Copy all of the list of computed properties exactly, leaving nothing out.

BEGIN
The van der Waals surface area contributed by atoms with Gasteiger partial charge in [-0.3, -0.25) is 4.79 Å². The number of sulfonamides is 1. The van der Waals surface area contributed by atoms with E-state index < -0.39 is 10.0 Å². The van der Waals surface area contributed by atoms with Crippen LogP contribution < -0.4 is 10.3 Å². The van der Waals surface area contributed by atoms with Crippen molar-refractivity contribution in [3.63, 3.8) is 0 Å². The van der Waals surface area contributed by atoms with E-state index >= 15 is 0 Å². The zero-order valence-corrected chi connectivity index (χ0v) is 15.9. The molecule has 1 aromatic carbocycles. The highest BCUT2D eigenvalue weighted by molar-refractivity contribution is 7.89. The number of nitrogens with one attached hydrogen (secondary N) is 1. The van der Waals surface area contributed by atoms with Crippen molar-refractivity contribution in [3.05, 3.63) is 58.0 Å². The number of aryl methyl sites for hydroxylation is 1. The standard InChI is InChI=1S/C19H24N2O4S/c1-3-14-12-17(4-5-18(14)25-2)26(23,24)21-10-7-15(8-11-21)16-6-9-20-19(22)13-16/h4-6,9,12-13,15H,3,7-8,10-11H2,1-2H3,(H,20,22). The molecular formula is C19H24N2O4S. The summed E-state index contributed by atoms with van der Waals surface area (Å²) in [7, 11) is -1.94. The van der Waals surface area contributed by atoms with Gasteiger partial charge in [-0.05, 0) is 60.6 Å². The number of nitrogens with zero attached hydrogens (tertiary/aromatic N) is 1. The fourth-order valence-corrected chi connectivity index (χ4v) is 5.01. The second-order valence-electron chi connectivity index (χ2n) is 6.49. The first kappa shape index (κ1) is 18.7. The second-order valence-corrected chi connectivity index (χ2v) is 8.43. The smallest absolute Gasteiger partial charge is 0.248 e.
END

The van der Waals surface area contributed by atoms with Gasteiger partial charge in [-0.3, -0.25) is 4.79 Å². The number of sulfonamides is 1. The van der Waals surface area contributed by atoms with E-state index < -0.39 is 10.0 Å². The van der Waals surface area contributed by atoms with Crippen LogP contribution < -0.4 is 10.3 Å². The van der Waals surface area contributed by atoms with Crippen molar-refractivity contribution in [3.63, 3.8) is 0 Å². The van der Waals surface area contributed by atoms with E-state index >= 15 is 0 Å². The zero-order valence-corrected chi connectivity index (χ0v) is 15.9. The molecule has 1 aromatic carbocycles. The highest BCUT2D eigenvalue weighted by molar-refractivity contribution is 7.89. The number of nitrogens with one attached hydrogen (secondary N) is 1. The van der Waals surface area contributed by atoms with Crippen molar-refractivity contribution in [3.05, 3.63) is 58.0 Å². The number of aryl methyl sites for hydroxylation is 1. The standard InChI is InChI=1S/C19H24N2O4S/c1-3-14-12-17(4-5-18(14)25-2)26(23,24)21-10-7-15(8-11-21)16-6-9-20-19(22)13-16/h4-6,9,12-13,15H,3,7-8,10-11H2,1-2H3,(H,20,22). The molecular formula is C19H24N2O4S. The summed E-state index contributed by atoms with van der Waals surface area (Å²) in [7, 11) is -1.94. The van der Waals surface area contributed by atoms with Gasteiger partial charge in [-0.05, 0) is 60.6 Å². The number of nitrogens with zero attached hydrogens (tertiary/aromatic N) is 1. The fourth-order valence-corrected chi connectivity index (χ4v) is 5.01. The second-order valence-electron chi connectivity index (χ2n) is 6.49. The first kappa shape index (κ1) is 18.7. The second-order valence-corrected chi connectivity index (χ2v) is 8.43. The smallest absolute Gasteiger partial charge is 0.248 e.